Adour

August 1, 2008

The full name of this restaurant is Adour Alain Ducasse, The Saint Regis New York.  Its slogan is “Cuisine designed with wine in mind.” It is the great chef’s effort to compromise with the realities of New York after two previous failures.  Linda, John and I went for dinner on July 28, 2008. (The Adour is a river in Southwest France near the birthplace of Alain Ducasse.)

We were seated in a small room with three tables off the main dining room, a space which we remember as the big, vibrant King Cole Bar in the good old days. (The Maxfield Parrish mural of King Cole has been cleaned of generations of cigarette smoke and reinstalled in a small bar nearby.) John ordered a bottle of Champagne and a bottle of Montagny, a white Burgundy from its southern end. They were very nice.

 

The amuse-gueule was a yellow tomato gazpacho.

It was nice and summery, but a bit acidic to start the meal.

 

Linda and John started with the  
SWEETBREAD “MEUNIÈRE,” EGG PURSE, WILD MUSHROOMS, BRIOCHE

They thought it was terrific, the egg, the sauce and the crispy sweetbreads. The three slices of toasted brioche were off to the side. The eggs seemed to have been poached in a net so they curled up into the shape of a large head of garlic.

 

My first course was
CUCUMBER VINEGAR MARINATED HAMACHI, AVOCADO, GRANNY SMITH, KAFFIR LIME, GREEN APPLE MUSTARD
The “cucumber vinegar” was mild and brought out the flavor of the hamachi.

 

John went on to
AUSTRALIA BARRAMUNDI “Au Sautoir,” BRAISED/ROASTED FENNEL, VEGETABLE JUS, OLIVE OIL, LEMON
He said it was delicious.

 

Linda’s main course was
DIVER DAY BOAT SCALLOPS, SALSIFY, SPINACH, BLACK TRUFFLE-SHELLFISH JUS

The combination of the black truffled shellfish jus with the salsify was a great addition to the nicely seared scallops.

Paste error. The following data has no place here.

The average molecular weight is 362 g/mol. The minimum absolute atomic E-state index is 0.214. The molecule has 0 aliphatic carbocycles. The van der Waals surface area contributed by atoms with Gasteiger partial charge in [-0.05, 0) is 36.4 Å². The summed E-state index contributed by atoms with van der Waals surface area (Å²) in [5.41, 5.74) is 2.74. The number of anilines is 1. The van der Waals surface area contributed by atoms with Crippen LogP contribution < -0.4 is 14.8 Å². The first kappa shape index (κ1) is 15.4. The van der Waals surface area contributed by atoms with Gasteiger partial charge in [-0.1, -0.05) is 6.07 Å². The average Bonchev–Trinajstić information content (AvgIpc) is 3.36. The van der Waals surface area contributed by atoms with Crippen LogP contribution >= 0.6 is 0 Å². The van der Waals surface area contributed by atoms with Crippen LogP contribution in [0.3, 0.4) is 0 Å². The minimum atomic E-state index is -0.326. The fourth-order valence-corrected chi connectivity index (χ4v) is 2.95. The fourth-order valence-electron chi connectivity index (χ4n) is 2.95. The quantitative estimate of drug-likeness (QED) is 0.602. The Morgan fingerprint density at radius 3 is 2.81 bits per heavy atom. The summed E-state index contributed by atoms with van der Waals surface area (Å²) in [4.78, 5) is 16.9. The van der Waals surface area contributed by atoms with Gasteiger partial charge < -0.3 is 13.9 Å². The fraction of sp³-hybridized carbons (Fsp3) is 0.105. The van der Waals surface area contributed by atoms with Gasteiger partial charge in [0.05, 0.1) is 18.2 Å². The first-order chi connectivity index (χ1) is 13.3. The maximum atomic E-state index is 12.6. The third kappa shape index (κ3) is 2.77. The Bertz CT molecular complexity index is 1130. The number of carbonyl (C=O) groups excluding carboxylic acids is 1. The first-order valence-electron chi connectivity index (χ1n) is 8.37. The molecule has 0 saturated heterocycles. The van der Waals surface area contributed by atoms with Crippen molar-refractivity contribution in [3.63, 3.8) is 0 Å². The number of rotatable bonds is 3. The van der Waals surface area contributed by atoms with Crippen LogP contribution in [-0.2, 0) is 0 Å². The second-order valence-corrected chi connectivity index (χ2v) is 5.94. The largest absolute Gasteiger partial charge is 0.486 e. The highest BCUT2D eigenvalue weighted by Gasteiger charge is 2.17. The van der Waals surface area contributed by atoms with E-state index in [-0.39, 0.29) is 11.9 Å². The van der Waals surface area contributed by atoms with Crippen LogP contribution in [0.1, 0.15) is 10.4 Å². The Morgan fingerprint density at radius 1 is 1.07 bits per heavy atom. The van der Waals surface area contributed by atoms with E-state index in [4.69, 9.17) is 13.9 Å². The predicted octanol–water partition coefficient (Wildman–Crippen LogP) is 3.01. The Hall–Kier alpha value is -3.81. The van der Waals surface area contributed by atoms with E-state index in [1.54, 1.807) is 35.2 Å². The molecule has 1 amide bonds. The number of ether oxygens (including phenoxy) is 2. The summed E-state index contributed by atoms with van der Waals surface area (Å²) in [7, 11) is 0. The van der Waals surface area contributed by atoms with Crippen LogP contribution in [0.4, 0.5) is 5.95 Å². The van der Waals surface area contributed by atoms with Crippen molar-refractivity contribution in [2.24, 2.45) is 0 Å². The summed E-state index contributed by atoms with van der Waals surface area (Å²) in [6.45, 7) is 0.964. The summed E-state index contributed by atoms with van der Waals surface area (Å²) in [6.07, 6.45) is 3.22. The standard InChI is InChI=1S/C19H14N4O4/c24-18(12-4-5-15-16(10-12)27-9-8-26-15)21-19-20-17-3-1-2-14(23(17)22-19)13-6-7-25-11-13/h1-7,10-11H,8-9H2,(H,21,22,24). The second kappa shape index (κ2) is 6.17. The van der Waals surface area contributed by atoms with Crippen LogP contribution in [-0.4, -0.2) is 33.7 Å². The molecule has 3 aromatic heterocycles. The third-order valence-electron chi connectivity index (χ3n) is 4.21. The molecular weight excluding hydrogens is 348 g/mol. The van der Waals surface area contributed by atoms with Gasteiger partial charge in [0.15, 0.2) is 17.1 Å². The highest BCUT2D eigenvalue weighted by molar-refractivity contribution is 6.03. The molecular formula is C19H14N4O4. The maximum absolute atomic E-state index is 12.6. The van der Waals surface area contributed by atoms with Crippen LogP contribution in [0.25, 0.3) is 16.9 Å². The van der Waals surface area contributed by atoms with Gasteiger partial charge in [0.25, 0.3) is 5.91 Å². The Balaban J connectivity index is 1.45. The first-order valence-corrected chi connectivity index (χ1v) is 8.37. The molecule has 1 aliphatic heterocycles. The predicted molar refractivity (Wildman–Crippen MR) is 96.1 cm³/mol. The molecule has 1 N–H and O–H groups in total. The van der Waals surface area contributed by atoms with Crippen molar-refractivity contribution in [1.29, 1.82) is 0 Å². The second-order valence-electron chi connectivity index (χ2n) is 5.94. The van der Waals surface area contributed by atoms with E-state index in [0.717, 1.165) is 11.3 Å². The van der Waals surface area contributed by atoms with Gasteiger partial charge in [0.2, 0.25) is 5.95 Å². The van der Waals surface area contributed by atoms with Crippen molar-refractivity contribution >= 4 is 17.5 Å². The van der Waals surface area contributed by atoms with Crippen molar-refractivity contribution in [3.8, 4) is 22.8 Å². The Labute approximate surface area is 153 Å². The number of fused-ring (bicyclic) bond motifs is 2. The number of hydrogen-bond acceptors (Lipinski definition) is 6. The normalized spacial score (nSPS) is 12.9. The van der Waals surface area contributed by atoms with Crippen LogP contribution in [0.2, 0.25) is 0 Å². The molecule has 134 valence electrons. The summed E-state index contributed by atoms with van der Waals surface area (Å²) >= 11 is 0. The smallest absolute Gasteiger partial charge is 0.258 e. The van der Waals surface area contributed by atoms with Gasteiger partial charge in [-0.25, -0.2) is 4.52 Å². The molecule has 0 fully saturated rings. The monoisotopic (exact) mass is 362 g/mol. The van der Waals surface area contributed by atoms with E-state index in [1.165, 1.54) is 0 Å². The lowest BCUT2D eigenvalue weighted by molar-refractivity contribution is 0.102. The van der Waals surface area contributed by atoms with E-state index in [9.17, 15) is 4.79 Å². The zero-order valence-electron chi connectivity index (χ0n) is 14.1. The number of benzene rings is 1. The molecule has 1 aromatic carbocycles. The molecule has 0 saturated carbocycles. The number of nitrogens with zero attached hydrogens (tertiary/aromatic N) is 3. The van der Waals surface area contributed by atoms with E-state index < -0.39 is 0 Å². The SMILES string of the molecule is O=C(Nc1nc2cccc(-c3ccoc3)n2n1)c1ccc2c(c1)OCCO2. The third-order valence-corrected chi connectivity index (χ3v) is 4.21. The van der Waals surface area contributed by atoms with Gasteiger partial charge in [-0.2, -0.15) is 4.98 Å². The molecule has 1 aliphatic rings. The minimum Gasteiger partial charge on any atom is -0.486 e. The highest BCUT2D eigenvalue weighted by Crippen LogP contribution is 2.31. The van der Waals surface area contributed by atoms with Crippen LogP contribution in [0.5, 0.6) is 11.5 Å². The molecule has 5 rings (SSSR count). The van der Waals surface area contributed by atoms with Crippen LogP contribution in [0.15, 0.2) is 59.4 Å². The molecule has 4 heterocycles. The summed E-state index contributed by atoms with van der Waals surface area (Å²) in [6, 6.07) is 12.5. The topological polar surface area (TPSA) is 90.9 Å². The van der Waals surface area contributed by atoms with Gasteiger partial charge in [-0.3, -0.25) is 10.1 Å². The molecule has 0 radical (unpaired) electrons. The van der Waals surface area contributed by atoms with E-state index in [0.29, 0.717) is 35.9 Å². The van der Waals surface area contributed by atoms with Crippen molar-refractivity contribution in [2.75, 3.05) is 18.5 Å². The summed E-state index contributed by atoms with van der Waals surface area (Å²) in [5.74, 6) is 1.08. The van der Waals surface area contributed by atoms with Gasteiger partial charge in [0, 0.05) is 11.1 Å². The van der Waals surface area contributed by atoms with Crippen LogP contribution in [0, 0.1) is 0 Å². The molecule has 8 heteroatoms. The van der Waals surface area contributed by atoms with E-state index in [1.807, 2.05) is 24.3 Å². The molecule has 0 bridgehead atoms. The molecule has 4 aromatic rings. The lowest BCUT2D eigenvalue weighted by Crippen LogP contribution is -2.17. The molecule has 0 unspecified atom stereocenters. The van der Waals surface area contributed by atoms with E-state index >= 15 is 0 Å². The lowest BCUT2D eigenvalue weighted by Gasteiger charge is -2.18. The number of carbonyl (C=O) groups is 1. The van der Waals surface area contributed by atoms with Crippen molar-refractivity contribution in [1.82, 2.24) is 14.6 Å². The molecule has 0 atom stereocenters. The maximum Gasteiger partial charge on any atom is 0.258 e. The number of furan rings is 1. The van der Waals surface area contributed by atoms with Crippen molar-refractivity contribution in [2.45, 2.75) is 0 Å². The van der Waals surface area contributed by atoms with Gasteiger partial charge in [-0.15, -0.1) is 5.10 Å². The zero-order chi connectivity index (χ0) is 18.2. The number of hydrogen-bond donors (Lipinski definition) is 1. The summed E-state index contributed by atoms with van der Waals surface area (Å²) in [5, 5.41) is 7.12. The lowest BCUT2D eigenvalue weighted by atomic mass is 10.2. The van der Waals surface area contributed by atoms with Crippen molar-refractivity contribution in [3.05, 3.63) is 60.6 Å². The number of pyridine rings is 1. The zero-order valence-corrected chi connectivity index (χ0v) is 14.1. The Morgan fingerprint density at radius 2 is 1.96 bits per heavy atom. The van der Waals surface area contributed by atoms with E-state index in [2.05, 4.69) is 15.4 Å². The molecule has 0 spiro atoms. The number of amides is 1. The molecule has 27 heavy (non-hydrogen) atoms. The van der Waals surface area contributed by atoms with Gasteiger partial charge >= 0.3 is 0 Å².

I had the
OLIVE OIL POACHED GLOUCESTER COD, PROSCIUTTO, BELL PEPPER-WHITE ONION “PIPERADE”, ESPELETTE JUS
I think that olive oil poaching is a great way to cook fish. I have always had it before with a more solid fish than cod which can be poached longer so the oil is absorbed more. But this was nice. 

Our waiter took our photo as we enjoyed the fish course.

 

Linda’s dessert was the
CONTEMPORARY EXOTIC VACHERIN, MANGO MARMALADE, COCONUT, PASSION FRUIT EMULSION
She had read how great this was and ordered it even though she doesn’t like coconut. She thought it was quite good, a contemporary way of preparing a vacherin, very strong on the mango flavor.

 

John and I had the
APRICOT SOUFFLÉ, COMPÔTE, BITTER ALMOND ICE CREAM


 
The sofflée had a perfect texture and plenty of fresh apricot flavor. The almond ice cream was an excellent unsweet counterpoint.

 

There were two trays of lovely mignardises.

The service was flawless. When Linda asked for the music in our little room to be turned down, a manager appeared quickly and did it. Bravo.

The meal had been very enjoyable, but it was not a challenging cuisine, either for us or for the kitchen. The ingredients, the preparation and the presentation were flawless, but these dishes are similar to what one can find nowadays in many expensive restaurants. They are not classic cuisine, but trends expand rapidly nowadays. That wouldn’t be noteworthy except that the titular chef is the world’s most famous. Well, the restaurant is in a hotel in the heart of New York’s most upscale business district. New York’s cutting edge restaurants are well south of here. 

http://www.adour-stregis.com

One Response to “Adour”

  1. George Rusznak Says:

    Michael, you must be kidding!!!!! “….these dishes are similar to what one can find nowadays in many expensive restaurants.”

    Not in Santa Barbara!!

    There are several expensive restaurants here, as you well know, but I wish you would find me one with this kind of menu.

    Maybe on your next visit, George

    PS. It was nice to see John in the picture. You all look good.


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